One of the more purulent narratives infecting the mainstream is that Thurman deserved to be executed in an alley because he was “fair game”. Which brings us to Bob Kroll and his amazing talent for mouthing off at the most inopportune moments. Lieutenant Robert Kroll is the President of the Minneapolis Police Federation. Kroll has been connected to white supremacist groups and his public comments in the immediate aftermath of police shootings suggest he is sympathetic to those perspectives. Either that, or Bob is one of the most unconscious public officials to ever hold office in the USA. Listen to Darlynn Blevins when she takes him to task for making accusations about Thurman that he could not back up with the evidence he cited to draw his conclusion that it was A-OK for MPD to shoot and to kill Thurman as he ran. Darlynn is Thurman’s Sister and grew up with him. She knew him at his best and his worst. Pretty sure that her perspective on his character trumps the knee-jerk racism that underpins the viewpoint of Bob Kroll, who would rather calculate whether Thurman deserved to die, than feel any sympathy for the family sitting next to him when Ryan and Schmidt first drew their guns and began to threaten Blevins. Kroll is a powerful person because, near as I can tell, he is virtually untouchable. The Mayor can’t fire him. The Chief can’t fire him. Far as I know, even the BCA has no means to hold him accountable for stoking the racial biases so evident in MPD actions. I suppose the City Council might be able to sanction him in some way, scolding him by committee, or maybe hold a few public forums on Racial Bias in Police Overreach and Brutality in Minneapolis. Right now, it is up to us to keep Kroll on the radar screen. John Thompson understands.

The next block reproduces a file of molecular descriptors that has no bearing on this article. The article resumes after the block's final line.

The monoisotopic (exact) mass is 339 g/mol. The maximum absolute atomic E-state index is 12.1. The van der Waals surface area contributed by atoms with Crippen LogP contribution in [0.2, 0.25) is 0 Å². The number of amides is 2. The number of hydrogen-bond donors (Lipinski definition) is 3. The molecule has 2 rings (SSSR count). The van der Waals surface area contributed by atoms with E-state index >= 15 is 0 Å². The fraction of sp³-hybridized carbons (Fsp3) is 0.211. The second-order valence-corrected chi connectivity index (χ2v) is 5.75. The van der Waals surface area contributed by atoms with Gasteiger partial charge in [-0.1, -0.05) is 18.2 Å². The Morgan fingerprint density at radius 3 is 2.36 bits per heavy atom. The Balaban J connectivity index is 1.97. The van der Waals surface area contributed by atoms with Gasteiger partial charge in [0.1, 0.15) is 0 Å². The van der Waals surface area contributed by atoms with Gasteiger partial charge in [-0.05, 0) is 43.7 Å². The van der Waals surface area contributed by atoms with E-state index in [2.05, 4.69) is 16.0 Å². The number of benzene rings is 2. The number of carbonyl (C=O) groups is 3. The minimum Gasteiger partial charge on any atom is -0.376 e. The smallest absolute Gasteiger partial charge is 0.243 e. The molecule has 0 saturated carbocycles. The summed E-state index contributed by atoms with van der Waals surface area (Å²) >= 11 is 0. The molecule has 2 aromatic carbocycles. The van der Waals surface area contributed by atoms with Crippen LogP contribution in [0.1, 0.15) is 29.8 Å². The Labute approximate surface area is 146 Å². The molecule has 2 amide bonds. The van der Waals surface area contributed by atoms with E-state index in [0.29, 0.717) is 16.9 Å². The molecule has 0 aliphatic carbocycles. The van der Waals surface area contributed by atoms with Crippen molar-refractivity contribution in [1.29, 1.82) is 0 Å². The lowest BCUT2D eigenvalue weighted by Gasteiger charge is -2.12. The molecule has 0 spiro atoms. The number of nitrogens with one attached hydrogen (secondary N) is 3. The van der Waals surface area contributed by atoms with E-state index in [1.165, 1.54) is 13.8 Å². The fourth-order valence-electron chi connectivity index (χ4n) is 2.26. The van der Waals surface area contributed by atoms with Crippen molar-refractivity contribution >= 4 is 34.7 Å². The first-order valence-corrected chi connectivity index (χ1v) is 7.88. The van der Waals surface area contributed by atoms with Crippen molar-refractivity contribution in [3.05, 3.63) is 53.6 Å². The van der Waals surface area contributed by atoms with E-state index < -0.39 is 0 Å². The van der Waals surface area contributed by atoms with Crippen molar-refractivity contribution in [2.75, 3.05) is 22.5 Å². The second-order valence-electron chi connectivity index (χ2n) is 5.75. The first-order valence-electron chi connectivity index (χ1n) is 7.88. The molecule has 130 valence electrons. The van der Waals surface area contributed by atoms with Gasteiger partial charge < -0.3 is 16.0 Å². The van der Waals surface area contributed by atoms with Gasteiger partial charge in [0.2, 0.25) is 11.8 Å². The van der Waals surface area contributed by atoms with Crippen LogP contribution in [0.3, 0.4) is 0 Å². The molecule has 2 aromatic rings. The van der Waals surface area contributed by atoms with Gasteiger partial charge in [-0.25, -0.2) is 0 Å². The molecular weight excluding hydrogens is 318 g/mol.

Anyway, we were talking about perspective before I got all disjointed at the mention of Bob Kroll and tried to magnify the growing mass of evidence that he is a loose cannon that mostly takes pot shots at people of color because he has been infected by the City Heat. I’d be a poor self-promoter if I did not bring the discussion around to the most popular video I have ever released. The one that contradicted the FOX 9 narrative about conflict at the light rail shut down in Downtown Minneapolis timed to affect the Twins game at Target Field. I appreciated how the two perspectives, close up on mainstream outlets and wide angle on New Hughes, offered support for such different analyses of the incident. That my footage provided a wider, more inclusive, perspective that undercut the narrower view of the mainstream gave me great pleasure. Not only because it revealed the bias of FOX 9 toward the coddling of whites and the demonization of those that are not, but because it highlights the value of stepping back, zooming out, and capturing a bigger frame for the picture. I encourage every human being reading this plea or watching these clips to use them as intended, Put them forward in social media spaces where you feel they can help amplify the key messages that you hear in them and want to support. If my average video got one quarter the attention of Angry White Woman, the routine impact of New Hughes Video Feed would be increased by almost 50%. The speakers, organizers, marchers, and I have done our parts – now it is up to you. Use the tools I have made from their words and images. As Don Wan is quick to intone, “Either we’re in it together, or we ain’t in it at all”. You know what to do. Watch, listen, share, and engage.
Thank you in advance for your cooperation in this matter. Find your favorite video in our fully sharable library: New Hughes on Vimeo.